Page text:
Ohio looks to crack down on people who extort money to remove mugshots

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Ohio looks to crack down on people who extort money to remove mugshots

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The Ohio House on Wednesday voted 88-4 in favor of House Bill 6, which would make it a minor misdemeanor to solicit or accept fees for taking down or correcting criminal records information or mugshots that have been published online or in print. Violators could also be open to lawsuits.

Ohio lawmakers are moving to stop companies that publish jail mugshots and then charge a fee to remove them.

The Ohio House on Wednesday voted 88-4 in favor of House Bill 6, which would make it a minor misdemeanor to solicit or accept fees for taking down or correcting criminal records information or mugshots that have been published online or in print. Violators could also be open to lawsuits.

The bill targets businesses that publish mugshots and charging information automatically scraped from county sheriff’s websites and then charge hundreds of dollars to remove or correct them.

State Rep. John Barnes Jr., D-Cleveland, who sponsored the bill, called it a racket.

The bill “would choke off a form of legalized extortion (that) preys on anyone arrested for a crime — regardless of whether they were ever convicted,” said Stephen JohnsonGrove, senior staff attorney for the Ohio Justice and Policy Center in Cincinnati. In his written testimony, JohnsonGrove called it a “grossly unfair practice.”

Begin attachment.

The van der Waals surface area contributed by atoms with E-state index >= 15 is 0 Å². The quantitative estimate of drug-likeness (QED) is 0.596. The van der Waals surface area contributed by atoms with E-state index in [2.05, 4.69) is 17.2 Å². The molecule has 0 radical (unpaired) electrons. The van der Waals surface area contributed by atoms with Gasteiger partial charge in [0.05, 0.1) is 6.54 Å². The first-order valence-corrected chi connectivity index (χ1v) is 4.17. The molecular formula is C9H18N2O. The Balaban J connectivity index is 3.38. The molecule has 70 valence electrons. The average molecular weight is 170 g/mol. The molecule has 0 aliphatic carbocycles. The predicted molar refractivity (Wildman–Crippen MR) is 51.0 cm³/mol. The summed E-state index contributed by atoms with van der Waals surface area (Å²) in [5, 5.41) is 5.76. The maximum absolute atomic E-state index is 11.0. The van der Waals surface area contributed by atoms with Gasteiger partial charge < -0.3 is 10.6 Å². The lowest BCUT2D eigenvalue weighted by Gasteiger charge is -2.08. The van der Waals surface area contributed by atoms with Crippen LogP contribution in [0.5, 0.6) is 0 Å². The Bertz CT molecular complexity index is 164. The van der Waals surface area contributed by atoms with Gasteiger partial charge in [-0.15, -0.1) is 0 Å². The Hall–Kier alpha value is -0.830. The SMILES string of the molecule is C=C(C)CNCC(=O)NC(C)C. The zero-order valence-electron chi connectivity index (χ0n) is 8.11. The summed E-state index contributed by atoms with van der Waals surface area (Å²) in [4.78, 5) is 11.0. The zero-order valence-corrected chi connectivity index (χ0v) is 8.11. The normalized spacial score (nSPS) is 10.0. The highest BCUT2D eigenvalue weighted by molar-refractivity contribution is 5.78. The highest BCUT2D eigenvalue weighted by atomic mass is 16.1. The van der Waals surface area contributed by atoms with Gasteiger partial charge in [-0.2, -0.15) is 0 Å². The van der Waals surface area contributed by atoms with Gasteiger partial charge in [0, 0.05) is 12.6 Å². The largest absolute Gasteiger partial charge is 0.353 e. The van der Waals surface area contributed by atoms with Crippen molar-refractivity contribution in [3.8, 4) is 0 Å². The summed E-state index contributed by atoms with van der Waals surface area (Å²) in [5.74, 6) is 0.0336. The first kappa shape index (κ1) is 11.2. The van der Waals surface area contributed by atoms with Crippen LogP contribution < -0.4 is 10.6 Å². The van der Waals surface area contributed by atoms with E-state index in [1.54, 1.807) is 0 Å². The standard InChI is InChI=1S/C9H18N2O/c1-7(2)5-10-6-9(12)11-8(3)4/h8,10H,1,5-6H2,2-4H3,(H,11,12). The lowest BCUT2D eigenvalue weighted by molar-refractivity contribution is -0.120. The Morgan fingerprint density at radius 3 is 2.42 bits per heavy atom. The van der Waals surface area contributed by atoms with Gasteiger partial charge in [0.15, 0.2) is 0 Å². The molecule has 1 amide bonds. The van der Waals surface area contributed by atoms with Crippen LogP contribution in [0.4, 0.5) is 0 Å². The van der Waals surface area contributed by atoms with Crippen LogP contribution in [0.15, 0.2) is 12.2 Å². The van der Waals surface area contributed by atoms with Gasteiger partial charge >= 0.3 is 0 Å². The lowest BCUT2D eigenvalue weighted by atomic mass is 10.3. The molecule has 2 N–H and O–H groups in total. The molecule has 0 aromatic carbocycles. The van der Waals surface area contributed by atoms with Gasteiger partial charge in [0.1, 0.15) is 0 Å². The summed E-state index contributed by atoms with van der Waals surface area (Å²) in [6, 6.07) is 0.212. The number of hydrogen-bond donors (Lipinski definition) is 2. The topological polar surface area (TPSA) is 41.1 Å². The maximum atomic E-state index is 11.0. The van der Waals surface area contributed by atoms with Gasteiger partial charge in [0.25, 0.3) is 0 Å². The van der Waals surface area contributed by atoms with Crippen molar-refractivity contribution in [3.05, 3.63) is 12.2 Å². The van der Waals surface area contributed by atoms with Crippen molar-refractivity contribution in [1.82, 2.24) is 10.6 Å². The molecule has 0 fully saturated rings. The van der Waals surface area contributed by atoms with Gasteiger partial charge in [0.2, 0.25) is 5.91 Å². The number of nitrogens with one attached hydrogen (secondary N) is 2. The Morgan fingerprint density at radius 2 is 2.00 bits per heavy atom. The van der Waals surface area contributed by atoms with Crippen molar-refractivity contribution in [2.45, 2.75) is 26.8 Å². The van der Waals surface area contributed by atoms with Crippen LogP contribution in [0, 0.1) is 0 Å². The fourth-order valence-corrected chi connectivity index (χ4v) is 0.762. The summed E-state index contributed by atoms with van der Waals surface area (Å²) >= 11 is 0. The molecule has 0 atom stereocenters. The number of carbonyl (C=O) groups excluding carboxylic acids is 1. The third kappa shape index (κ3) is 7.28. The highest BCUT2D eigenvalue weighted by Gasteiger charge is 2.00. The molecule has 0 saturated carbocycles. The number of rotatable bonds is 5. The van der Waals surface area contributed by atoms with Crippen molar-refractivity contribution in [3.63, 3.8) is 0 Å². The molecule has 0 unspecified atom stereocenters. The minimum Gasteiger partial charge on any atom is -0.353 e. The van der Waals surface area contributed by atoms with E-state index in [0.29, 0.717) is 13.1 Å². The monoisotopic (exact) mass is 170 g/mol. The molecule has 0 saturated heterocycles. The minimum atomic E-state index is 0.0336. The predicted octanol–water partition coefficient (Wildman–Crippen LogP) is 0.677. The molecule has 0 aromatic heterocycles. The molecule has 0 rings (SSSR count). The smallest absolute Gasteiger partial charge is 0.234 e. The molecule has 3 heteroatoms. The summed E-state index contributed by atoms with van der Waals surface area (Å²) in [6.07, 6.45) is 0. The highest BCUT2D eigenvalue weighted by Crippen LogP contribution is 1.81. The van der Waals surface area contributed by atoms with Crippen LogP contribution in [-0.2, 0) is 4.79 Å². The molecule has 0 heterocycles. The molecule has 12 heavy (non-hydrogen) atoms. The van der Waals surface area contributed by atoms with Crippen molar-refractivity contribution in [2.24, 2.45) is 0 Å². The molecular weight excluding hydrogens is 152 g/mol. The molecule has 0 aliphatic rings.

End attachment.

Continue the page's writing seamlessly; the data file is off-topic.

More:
The bill gained support from the Ohio News Media Association, which testified that it strikes a balance between freedom of the press and stopping an undesirable practice.

The bill now goes to the Senate for consideration.

Senate votes to protect Lake Erie drinking water

Meanwhile, the Ohio Senate voted unanimously in favor of a sweeping bipartisan bill to strengthen protections for Lake Erie and public drinking water systems. Senate Bill 2 is supported by business and environmental groups.

It would require water systems to do long-term planning for replacing aging infrastructure, add regulations for construction and demolition debris landfills, speed up environmental reviews and encourage better use of dredge material dug up from rivers connected to Lake Erie.

Dumping dredge material into Lake Erie will be prohibited as of July 1, 2020.

The bill now goes to the House for consideration.

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